A lot of the narrative around Arsenal is still ultimately linked to previously-held beliefs. That they have run City so close suggests they are no longer the soft touch they have been rightly described as for so many years.
It's also bizarre to think Arsenal are still top of the table despite the disappointment of last night's defeat. City are red-hot favourites to win all of their remaining games but they still have to do that and for that to be the case heading into the start of May is not a situation many, if any envisaged, at any point of this season.
Last night spoke as much about City's level - and just how good they are - as Arsenal's. They have lost four games all season in the league, no team has lost fewer. Two of those came against City and one against fourth-placed (at time of writing) United. The defeat to Everton was an undisputed black mark and the draws have been most harmful of all, Liverpool's narrow misses in title challenges with City are testament to that.
The red side of Merseyside might be the only fanbase with a degree of sympathy for Arsenal given how close they have run City down the years. The fact they failed to win a title with a 97-point tally is, frankly, absurd.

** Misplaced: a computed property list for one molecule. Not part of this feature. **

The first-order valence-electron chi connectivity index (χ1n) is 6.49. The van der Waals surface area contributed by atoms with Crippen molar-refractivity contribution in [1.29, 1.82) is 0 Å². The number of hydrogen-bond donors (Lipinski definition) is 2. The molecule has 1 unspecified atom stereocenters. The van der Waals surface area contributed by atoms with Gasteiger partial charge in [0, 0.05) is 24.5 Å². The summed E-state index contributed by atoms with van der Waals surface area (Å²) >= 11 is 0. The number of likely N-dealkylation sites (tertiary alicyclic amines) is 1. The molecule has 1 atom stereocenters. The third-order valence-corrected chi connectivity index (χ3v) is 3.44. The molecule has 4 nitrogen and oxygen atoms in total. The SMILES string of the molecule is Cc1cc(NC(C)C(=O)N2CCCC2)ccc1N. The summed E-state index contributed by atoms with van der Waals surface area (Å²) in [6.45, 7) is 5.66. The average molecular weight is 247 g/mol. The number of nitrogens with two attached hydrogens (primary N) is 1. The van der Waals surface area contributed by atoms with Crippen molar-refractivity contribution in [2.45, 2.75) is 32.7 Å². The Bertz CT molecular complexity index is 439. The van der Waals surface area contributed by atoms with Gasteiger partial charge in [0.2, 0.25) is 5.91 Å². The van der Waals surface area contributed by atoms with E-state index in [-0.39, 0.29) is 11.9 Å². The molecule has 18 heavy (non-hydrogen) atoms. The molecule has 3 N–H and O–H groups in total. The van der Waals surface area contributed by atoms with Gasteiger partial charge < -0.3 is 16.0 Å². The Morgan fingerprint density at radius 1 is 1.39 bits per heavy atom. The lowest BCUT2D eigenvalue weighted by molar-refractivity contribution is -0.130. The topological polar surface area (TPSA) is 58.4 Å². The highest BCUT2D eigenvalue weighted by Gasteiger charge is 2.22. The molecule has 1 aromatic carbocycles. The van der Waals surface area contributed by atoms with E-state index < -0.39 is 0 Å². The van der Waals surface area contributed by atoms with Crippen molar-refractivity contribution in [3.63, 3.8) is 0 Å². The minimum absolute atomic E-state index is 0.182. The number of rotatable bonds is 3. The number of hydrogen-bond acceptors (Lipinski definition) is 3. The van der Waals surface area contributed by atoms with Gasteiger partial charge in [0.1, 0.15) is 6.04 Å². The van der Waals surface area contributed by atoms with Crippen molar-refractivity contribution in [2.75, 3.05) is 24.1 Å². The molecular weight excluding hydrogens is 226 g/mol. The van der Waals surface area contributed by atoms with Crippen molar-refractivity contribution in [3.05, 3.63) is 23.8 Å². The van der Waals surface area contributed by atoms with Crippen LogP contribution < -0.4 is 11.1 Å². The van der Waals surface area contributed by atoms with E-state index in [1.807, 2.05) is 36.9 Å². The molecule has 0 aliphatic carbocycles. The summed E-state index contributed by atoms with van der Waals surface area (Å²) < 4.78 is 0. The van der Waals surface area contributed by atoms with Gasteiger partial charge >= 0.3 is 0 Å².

But that's what City demand of you. The standards and levels they have set require near absolute perfection to surpass and while Arsenal are a blossoming young team full of potential, they have come up against an immovable object. They would have been the youngest-ever team to win the Premier League and while that youthfulness has been integral to their title challenge, it may also prove their undoing when the final standings are in.
The safe bet is that City go on to win multiple Premier League titles in the coming years as they look lightyears ahead of all of their competitors. The treble is eminently possible for them this season to cement their place as the best in Premier League history.
It's why the word 'bottle' feels unfair. An eight-point lead, as it got to at one stage, was probably half of what the Gunners needed to truly press home their advantage over a team who at this stage of the season rack up win after win purely through muscle memory.
They just haven't had quite enough - as everyone expected.